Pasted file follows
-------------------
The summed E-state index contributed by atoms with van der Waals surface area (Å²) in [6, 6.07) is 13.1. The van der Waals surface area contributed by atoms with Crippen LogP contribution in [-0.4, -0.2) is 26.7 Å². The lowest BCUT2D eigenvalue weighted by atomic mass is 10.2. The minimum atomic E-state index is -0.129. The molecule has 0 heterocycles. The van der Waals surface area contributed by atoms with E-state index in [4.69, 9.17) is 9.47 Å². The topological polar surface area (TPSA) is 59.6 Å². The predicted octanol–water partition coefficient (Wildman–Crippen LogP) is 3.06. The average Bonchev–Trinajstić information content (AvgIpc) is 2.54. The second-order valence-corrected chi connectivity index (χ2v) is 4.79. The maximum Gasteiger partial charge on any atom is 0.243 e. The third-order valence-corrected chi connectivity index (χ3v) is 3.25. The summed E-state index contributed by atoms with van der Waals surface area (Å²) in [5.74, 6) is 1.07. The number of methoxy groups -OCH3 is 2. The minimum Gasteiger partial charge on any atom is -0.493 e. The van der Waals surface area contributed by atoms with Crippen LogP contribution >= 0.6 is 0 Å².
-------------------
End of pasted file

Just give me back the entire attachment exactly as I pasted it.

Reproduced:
The summed E-state index contributed by atoms with van der Waals surface area (Å²) in [6, 6.07) is 13.1. The van der Waals surface area contributed by atoms with Crippen LogP contribution in [-0.4, -0.2) is 26.7 Å². The lowest BCUT2D eigenvalue weighted by atomic mass is 10.2. The minimum atomic E-state index is -0.129. The molecule has 0 heterocycles. The van der Waals surface area contributed by atoms with E-state index in [4.69, 9.17) is 9.47 Å². The topological polar surface area (TPSA) is 59.6 Å². The predicted octanol–water partition coefficient (Wildman–Crippen LogP) is 3.06. The average Bonchev–Trinajstić information content (AvgIpc) is 2.54. The second-order valence-corrected chi connectivity index (χ2v) is 4.79. The maximum Gasteiger partial charge on any atom is 0.243 e. The third-order valence-corrected chi connectivity index (χ3v) is 3.25. The summed E-state index contributed by atoms with van der Waals surface area (Å²) in [5.74, 6) is 1.07. The number of methoxy groups -OCH3 is 2. The minimum Gasteiger partial charge on any atom is -0.493 e. The van der Waals surface area contributed by atoms with Crippen LogP contribution >= 0.6 is 0 Å².